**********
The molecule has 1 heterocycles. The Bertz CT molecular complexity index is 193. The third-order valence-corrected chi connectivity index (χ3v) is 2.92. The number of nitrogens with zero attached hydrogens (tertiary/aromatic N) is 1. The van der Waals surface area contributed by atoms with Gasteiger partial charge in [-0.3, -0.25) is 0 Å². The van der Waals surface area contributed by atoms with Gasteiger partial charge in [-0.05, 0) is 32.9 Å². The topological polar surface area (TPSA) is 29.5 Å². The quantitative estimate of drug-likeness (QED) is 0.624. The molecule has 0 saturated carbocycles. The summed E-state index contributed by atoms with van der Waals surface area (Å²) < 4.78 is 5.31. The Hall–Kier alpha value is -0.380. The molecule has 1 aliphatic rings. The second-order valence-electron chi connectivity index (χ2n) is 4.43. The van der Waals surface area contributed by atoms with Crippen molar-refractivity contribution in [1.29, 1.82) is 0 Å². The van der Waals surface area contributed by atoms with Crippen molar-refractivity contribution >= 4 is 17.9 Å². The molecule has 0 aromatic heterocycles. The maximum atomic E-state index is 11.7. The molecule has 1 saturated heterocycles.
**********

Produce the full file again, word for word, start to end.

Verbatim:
The molecule has 1 heterocycles. The Bertz CT molecular complexity index is 193. The third-order valence-corrected chi connectivity index (χ3v) is 2.92. The number of nitrogens with zero attached hydrogens (tertiary/aromatic N) is 1. The van der Waals surface area contributed by atoms with Gasteiger partial charge in [-0.3, -0.25) is 0 Å². The van der Waals surface area contributed by atoms with Gasteiger partial charge in [-0.05, 0) is 32.9 Å². The topological polar surface area (TPSA) is 29.5 Å². The quantitative estimate of drug-likeness (QED) is 0.624. The molecule has 0 saturated carbocycles. The summed E-state index contributed by atoms with van der Waals surface area (Å²) < 4.78 is 5.31. The Hall–Kier alpha value is -0.380. The molecule has 1 aliphatic rings. The second-order valence-electron chi connectivity index (χ2n) is 4.43. The van der Waals surface area contributed by atoms with Crippen molar-refractivity contribution in [1.29, 1.82) is 0 Å². The van der Waals surface area contributed by atoms with Crippen molar-refractivity contribution >= 4 is 17.9 Å². The molecule has 0 aromatic heterocycles. The maximum atomic E-state index is 11.7. The molecule has 1 saturated heterocycles.